Our Great Wall maps cover the locations of all Great Wall sections in China, with more detail for Beijing.
Ancient wall maps are provided for historical purposes, as most pre-Ming-Dynasty Great Wall has disappeared or is poorly preserved.
The Great Wall of China in the Ming Dynasty (1368–1644) started from Jiayuguan at Ming China's northwest frontier and ended in Hushan on its Manchu/Korean border, crossing nine provinces and municipalities. The Ming Great Wall was over 8,500 km (5,200 mi) long.
The Great Wall north of Beijing is about 628 km (390 mi), and split into many sections. The famous sections include Badaling, Jiankou and Mutianyu, Jinshanling and Simatai. The diagram below shows which Great Wall sections north of Beijing can be visited/hiked together, with times.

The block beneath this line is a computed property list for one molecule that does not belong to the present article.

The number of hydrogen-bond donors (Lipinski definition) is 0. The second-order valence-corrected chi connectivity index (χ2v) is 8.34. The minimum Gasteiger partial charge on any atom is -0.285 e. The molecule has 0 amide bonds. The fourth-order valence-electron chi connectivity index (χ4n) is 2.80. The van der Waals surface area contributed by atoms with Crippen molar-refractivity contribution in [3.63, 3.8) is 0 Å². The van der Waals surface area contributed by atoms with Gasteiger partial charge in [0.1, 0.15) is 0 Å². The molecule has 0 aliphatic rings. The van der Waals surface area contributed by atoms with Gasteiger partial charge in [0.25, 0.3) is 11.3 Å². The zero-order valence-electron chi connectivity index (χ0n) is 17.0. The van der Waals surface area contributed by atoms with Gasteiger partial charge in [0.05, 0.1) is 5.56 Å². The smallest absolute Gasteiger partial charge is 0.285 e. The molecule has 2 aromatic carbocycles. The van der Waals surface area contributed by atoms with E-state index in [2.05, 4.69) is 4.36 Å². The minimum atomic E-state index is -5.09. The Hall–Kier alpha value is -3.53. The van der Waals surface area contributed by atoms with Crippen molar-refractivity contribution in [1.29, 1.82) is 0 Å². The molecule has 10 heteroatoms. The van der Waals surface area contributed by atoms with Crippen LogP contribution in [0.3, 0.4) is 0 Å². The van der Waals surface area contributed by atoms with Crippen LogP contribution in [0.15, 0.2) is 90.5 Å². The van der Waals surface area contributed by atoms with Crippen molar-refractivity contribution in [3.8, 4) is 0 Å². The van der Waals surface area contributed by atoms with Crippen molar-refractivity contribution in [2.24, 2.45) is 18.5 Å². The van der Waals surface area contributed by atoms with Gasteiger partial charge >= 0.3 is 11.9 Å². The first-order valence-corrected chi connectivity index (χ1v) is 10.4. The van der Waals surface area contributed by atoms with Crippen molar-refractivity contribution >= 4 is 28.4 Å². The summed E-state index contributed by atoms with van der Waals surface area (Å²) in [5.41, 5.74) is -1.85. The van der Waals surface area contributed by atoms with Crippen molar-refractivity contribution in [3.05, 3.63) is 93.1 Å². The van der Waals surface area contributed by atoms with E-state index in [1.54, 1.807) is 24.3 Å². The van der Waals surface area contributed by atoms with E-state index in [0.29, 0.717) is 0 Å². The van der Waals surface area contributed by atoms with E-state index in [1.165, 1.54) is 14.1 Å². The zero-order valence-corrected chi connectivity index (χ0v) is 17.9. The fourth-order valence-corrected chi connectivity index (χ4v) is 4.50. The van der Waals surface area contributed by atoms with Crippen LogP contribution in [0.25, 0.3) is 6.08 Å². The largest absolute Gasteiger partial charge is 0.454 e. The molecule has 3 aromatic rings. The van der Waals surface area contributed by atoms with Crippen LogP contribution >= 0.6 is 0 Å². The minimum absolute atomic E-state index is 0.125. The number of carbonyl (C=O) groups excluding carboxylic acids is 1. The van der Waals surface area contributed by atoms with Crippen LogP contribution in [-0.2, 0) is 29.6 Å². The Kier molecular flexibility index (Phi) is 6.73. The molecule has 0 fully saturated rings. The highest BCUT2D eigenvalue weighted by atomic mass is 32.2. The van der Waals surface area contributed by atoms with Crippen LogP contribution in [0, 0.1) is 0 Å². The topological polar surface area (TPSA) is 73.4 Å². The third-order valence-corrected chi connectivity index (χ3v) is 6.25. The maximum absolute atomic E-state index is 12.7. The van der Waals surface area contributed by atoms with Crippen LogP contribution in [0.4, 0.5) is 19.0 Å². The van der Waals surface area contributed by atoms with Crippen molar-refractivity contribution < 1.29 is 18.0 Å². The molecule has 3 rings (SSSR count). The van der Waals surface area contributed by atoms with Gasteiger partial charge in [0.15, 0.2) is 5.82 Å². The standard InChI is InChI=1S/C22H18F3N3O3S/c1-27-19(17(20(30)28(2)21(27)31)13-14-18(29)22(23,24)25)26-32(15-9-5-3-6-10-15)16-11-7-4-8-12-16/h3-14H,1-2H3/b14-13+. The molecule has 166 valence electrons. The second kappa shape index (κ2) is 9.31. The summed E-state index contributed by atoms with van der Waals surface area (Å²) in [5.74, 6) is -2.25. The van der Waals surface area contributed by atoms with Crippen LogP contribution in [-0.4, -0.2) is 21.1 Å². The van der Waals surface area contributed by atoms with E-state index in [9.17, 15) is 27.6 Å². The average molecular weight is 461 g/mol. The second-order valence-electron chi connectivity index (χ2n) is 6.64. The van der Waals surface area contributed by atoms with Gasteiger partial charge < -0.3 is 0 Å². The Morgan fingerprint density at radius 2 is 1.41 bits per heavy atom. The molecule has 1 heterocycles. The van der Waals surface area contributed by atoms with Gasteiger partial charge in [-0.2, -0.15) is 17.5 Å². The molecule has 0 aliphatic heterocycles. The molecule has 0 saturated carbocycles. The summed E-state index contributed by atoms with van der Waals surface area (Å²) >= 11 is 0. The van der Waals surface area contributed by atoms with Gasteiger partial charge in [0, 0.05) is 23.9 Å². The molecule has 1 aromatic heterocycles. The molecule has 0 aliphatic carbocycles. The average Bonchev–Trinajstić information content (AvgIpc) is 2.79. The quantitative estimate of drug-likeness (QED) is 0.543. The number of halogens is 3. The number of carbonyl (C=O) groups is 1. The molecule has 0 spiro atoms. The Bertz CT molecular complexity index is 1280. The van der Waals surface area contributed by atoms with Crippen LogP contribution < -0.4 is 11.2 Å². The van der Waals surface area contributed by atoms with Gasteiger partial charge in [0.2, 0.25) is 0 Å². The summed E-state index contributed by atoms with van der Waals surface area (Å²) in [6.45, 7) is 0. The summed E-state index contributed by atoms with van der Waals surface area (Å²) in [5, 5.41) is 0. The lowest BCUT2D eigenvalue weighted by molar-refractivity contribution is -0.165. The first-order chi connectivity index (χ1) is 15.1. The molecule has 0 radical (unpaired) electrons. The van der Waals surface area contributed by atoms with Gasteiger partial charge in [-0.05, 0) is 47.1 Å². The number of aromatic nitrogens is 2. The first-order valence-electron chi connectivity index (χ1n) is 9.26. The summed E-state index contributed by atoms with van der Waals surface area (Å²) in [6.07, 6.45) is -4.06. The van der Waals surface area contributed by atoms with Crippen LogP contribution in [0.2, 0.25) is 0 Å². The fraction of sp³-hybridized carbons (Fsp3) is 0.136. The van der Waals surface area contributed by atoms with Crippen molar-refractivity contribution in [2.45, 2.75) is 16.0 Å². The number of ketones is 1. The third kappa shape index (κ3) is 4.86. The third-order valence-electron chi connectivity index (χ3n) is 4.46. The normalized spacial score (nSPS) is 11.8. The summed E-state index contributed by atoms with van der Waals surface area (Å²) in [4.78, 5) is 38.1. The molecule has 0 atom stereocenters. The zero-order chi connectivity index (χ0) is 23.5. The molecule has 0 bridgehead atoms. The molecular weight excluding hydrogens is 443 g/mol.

Read more about the Great Wall sections around Beijing and the rest of China.
The "Great Wall" was built from the (Pre-) Warring States Period (about 600 BC) to the Ming Dynasty. During the Warring States Period, seven states built their own defensive walls.
The northern state walls were linked in the Qin Dynasty to form the first true Great Wall. China's northern border wall changed location greatly in subsequent dynasties though some sections were reused.
Click below for more on the Great Wall in key dynasties and states. Maps run from the most recent Ming Great Wall back in time:
For more on the Warring States "Great Wall" sections read Great Wall History.